Deeply frustrating Silicon Valley's tech industry, federal officials on Monday announced that the annual cap on the number of H-1B visas for skilled foreign workers has been reached less than a week after applications for the controversial program were accepted.

Despite criticism that companies often abuse the visas by paying low wages for the temporary workers and not supporting their bids for permanent residency, officials with local corporations and industry groups contend the foreign employees are vital to maintain this country's technological edge. And although Congress has so far balked at increasing the 85,000 visas currently issued, the tech executives vowed to keep pushing lawmakers to expand the program.

"We've been advocating on this issue for over 10 years now and our executives are getting to the point where they are wondering whether there is ever going to be any action on this issue," said Emily Lam, vice president of federal issues for the Silicon Valley Leadership Group. But she added, "we're still hopeful," noting that "there's going to be a huge push this summer" to increase the visas.

It took just five days for companies to file applications for the visas available for fiscal 2015, according to the U.S. Citizenship and Immigration Service, reflecting this nation's enormous pent-up demand for the computer engineers and other specialized employees targeted by the program.


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Just a few days ago, representatives from Yahoo, Cisco Systems, NetApp, Hewlett-Packard and other Bay Area companies met with about 65 members of Congress to discuss H-1B and related issues, Lam said. Most of the lawmakers they talked to were in the House, she said, since the Senate already has passed a bill, which besides reforming various aspects of immigration law would increase the number of visas to between 115,000 and 180,000 a year, depending on economic factors.

But immigration reform has faced a more difficult road in the Republican-controlled House and critics of the proposed H-1B expansion contend it would be detrimental to U.S.-born workers.

"It undercuts the American labor market," said Ron Hira, an associate professor and immigration expert at Rochester Institute of Technology in New York, citing studies that have found many firms pay their H-1B workers extremely low pay. "It reduces wages and job opportunities for Americans. It reduces our standard of living. So it's a bad idea."

Daniel Costa, director of immigration law and policy research for the Washington-based Economic Policy Institute, agreed, and said he sees "a very, very small chance" of Congress expanding the program this year.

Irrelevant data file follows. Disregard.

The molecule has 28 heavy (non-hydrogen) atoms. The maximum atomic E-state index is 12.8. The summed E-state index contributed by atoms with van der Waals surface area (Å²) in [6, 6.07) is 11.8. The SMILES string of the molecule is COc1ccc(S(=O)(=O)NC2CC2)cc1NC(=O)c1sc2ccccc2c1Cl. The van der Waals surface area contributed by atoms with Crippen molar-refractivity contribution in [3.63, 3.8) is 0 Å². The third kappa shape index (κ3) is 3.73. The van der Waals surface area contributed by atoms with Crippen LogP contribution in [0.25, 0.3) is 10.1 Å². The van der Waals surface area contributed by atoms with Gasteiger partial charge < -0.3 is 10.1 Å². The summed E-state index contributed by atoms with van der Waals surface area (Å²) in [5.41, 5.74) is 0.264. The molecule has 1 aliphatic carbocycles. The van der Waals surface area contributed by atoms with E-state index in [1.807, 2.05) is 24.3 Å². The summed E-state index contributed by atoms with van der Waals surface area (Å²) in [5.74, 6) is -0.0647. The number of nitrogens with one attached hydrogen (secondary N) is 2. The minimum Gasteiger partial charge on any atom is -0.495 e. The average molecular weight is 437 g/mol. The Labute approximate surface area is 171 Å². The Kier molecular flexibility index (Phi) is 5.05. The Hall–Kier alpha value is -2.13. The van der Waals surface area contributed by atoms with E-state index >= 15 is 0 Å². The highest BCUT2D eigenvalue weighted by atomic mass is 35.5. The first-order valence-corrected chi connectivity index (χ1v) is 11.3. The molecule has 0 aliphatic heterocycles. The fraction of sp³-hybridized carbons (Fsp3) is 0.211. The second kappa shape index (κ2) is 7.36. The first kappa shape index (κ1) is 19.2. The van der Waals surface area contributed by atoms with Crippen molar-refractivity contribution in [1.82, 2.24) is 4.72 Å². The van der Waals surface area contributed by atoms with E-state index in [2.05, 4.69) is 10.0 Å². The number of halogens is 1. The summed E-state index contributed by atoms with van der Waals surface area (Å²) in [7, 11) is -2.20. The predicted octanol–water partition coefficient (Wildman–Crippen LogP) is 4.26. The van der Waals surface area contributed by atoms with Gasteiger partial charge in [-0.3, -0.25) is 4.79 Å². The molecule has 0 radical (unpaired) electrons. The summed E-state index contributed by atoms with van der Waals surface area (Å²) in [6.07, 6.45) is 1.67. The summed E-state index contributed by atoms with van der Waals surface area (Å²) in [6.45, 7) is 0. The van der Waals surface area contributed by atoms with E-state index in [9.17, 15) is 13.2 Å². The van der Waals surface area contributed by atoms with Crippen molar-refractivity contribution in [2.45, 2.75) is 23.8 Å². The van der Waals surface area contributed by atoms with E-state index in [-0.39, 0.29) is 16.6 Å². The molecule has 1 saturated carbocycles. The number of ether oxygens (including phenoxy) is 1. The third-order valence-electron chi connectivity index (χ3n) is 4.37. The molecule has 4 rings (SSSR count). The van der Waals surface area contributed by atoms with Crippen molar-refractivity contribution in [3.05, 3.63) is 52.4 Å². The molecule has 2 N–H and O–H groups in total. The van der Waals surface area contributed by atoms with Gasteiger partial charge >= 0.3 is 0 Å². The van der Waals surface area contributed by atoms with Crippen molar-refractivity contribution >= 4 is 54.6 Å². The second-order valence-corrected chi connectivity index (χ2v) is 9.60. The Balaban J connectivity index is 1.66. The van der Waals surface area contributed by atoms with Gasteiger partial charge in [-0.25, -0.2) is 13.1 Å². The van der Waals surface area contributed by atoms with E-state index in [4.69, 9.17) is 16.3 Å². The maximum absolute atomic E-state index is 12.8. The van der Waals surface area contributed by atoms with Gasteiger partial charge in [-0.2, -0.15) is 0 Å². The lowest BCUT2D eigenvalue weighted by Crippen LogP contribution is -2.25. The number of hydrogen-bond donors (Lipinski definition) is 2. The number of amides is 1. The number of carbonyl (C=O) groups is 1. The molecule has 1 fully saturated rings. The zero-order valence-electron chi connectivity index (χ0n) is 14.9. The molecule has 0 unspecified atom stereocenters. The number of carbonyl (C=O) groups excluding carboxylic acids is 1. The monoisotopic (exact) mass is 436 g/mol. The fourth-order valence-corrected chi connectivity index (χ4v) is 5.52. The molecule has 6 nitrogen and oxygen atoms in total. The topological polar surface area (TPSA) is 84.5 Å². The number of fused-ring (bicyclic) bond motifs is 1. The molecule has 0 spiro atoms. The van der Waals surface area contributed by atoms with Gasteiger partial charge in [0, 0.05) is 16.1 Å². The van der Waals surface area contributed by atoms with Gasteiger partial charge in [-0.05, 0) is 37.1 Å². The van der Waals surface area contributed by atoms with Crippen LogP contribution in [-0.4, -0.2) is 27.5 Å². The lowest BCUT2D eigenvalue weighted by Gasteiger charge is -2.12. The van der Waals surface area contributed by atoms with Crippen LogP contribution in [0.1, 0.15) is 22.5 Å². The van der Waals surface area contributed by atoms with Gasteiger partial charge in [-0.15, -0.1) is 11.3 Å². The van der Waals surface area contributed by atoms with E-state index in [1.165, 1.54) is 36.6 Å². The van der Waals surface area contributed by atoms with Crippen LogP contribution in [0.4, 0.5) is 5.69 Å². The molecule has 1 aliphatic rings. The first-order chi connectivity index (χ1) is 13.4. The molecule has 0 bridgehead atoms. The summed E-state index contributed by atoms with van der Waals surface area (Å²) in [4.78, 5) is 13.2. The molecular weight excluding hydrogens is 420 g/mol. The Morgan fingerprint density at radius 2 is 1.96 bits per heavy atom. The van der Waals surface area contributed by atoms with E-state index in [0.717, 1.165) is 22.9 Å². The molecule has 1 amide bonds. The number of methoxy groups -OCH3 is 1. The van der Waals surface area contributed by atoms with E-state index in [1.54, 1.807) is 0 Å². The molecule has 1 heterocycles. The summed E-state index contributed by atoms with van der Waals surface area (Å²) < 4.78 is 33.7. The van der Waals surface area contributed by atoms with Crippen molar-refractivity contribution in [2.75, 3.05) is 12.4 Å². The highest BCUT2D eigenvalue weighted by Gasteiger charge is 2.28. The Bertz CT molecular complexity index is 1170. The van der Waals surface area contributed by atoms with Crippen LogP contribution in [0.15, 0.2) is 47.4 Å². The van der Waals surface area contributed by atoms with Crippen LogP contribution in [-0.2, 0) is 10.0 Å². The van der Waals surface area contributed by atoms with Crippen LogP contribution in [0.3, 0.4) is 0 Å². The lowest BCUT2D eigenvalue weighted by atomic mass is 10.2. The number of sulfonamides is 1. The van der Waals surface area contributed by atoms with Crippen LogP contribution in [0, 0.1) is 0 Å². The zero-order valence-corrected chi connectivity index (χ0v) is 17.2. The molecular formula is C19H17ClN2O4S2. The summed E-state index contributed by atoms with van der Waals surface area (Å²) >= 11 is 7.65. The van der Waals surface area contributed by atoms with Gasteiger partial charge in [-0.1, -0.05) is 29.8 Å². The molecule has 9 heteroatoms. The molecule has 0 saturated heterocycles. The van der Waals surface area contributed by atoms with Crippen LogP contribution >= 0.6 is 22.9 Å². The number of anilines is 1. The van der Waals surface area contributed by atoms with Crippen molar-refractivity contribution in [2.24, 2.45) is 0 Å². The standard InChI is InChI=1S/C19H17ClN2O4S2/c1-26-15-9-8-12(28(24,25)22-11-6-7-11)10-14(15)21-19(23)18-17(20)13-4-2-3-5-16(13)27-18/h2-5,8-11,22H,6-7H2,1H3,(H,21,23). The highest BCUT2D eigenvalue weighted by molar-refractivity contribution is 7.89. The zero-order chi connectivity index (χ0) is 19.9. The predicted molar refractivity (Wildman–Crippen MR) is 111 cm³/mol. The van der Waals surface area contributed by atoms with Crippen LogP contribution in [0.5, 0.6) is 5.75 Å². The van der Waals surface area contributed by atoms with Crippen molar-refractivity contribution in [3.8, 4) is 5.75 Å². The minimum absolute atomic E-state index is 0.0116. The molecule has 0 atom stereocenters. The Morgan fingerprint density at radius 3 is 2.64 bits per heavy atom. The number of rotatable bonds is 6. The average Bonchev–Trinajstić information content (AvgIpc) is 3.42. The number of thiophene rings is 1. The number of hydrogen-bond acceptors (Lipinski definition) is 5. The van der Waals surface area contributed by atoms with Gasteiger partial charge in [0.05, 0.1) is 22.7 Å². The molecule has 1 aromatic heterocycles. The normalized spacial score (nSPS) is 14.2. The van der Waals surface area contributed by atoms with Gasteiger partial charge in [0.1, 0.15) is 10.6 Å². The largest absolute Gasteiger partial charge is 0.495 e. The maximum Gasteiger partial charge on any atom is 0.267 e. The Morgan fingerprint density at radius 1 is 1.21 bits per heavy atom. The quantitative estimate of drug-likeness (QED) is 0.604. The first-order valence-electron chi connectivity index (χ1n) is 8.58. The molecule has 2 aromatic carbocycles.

Complicating the issue, Sen. Dick Durbin, D-Ill, last week accused several tech companies -- including Oracle, Cisco, Facebook, Google and Intel -- of undermining those trying to pass broad immigration reform by backing "stand-alone" legislation that would only resolve their H-1B concerns.

A stand-alone bill introduced in the House last year would have boosted the H-1B cap to at least 155,000 visas. However, several local tech-industry experts said they were unaware of any current effort to sidestep immigration reform by lobbying for a separate H-1B bill. Officials with the five valley companies Durbin named didn't immediately respond to a request for comment about his accusation.

If Congress fails to address the H-1B issue this year, tech industry officials said they fear this country will face a growing and debilitating reality.

"The U.S. needs to move on to the business of fixing its highly skilled immigration system before it loses more of the top foreign professionals and job creators that help make America's fastest growing industries competitive," said a statement issued by Compete America, a coalition of tech companies that favors allowing more H-1B visas.

"It's a critical issue for the country and business," added Bay Area Council CEO Jim Wunderman, who was among the local tech executives visiting Congress recently to talk about immigration issues. Noting that his group also supports expanding the visas, he added that talented foreign workers have become essential "for Silicon Valley and the Bay Area region to remain the center of innovation and technology."

Contact Steve Johnson at sjohnson@mercurynews.com or 408-920-5043. Follow him at Twitter.com/steveatmercnews